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Planetary Praxes: Performing Humanity under Ecological Emergency

Brewster, Shelby E (2021) Planetary Praxes: Performing Humanity under Ecological Emergency. Doctoral Dissertation, University of Pittsburgh. (Unpublished)

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“Planetary Praxes” theorizes new forms of human/nonhuman relationships developing in response to the rapidly increasing disruption of known and lived environmental norms. Through the interdisciplinary lens of performance, I theorize the planetary as a rubric for analyzing this shift, as it emphasizes the nonhuman and the earth’s inherent alterity. This intervention derives from two conceptual shifts: the material conditions of the ecological emergency which foreground the connections among humans and planetary others, and the theorization of the Anthropocene, which emphasizes the geological power of the human species. Both produce “planetary imaginaries” best rendered through performance. Further, I argue that the ecological changes under the label “climate change” demands considerations of the planetary in order to imagine alternative environmental futures.
I examine a variety of practices—political protest, museum exhibition, and artistic production—which I argue have become sites for negotiating ecological relationships. I ask how these relationships form under the conditions of planetary emergency, including global warming, environmental racism, ocean acidification, the inequities of global capitalism, and biodiversity loss. These rapidly shifting ecological (and political) circumstances rework an extensive history of articulating humanity in relation (or in opposition) to nature. Ultimately, I argue that identifying and understanding these emerging ways of being, which I call planetary praxes, are imperative to forge a future of ecological justice.
I show how a range of planetary praxes—ways of being human—are developing during this current time of environmental upheaval. These include practices that uphold Eurocentric ways of being that perpetuate human exceptionalism and the instrumentalization of nature, as well as performance practices that can enable new ways of living by creating new relations between humans and nonhumans, displacing the centrality of humanity, and imagining new relationships to nature. This project demonstrates the significance of performance as a lens to understand how we move through the world. By attending to the ways humanity is a praxis—a doing, a performance—we might move toward those forms which are less violent and more just.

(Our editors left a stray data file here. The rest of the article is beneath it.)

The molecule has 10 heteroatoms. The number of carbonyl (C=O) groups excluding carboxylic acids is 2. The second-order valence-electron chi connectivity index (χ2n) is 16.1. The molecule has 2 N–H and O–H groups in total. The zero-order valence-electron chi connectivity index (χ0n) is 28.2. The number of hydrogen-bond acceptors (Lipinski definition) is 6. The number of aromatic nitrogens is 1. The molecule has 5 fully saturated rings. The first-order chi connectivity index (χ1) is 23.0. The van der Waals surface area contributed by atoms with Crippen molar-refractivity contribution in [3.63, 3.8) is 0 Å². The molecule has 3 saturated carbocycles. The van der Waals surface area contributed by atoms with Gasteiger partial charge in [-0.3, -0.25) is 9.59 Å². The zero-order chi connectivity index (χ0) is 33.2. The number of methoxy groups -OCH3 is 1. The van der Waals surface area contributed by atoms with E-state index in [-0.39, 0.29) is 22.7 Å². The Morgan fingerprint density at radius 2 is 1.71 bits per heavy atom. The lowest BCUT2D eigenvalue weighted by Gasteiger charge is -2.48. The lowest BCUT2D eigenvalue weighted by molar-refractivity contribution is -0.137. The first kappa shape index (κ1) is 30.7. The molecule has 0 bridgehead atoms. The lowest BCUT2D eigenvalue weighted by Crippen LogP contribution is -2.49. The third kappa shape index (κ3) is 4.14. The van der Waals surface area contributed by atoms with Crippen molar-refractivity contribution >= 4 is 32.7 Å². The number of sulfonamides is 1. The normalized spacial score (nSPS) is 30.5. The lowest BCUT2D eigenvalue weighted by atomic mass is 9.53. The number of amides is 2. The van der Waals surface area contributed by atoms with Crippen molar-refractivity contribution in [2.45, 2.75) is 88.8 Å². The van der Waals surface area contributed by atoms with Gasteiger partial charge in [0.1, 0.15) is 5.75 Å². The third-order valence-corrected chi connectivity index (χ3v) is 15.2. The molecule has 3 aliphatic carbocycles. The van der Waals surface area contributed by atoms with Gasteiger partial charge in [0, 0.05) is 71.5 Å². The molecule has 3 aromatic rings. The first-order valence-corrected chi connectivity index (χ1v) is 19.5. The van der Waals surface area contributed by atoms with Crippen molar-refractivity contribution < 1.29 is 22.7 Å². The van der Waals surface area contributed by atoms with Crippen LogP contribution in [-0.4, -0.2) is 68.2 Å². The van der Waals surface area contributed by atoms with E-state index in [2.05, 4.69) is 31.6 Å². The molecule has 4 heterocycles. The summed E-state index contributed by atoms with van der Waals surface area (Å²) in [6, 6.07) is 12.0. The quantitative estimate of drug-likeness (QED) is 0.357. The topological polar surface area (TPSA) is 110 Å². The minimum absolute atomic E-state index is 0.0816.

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Item Type: University of Pittsburgh ETD
Status: Unpublished
CreatorsEmailPitt UsernameORCID
Brewster, Shelby Eshelbybrewster2@gmail.comseb146
ETD Committee:
TitleMemberEmail AddressPitt UsernameORCID
Committee ChairMcKelvey,
Committee MemberGranshaw,
Committee MemberGeorge,
Committee MemberMcConachie,
Committee MemberWanderer,
Date: 3 May 2021
Date Type: Publication
Defense Date: 5 April 2021
Approval Date: 3 May 2021
Submission Date: 8 April 2021
Access Restriction: No restriction; Release the ETD for access worldwide immediately.
Number of Pages: 313
Institution: University of Pittsburgh
Schools and Programs: Dietrich School of Arts and Sciences > Theater Arts
Degree: PhD - Doctor of Philosophy
Thesis Type: Doctoral Dissertation
Refereed: Yes
Uncontrolled Keywords: queer temporality, extinction, animal, museum, display,
Date Deposited: 03 May 2021 15:30
Last Modified: 03 May 2021 15:30


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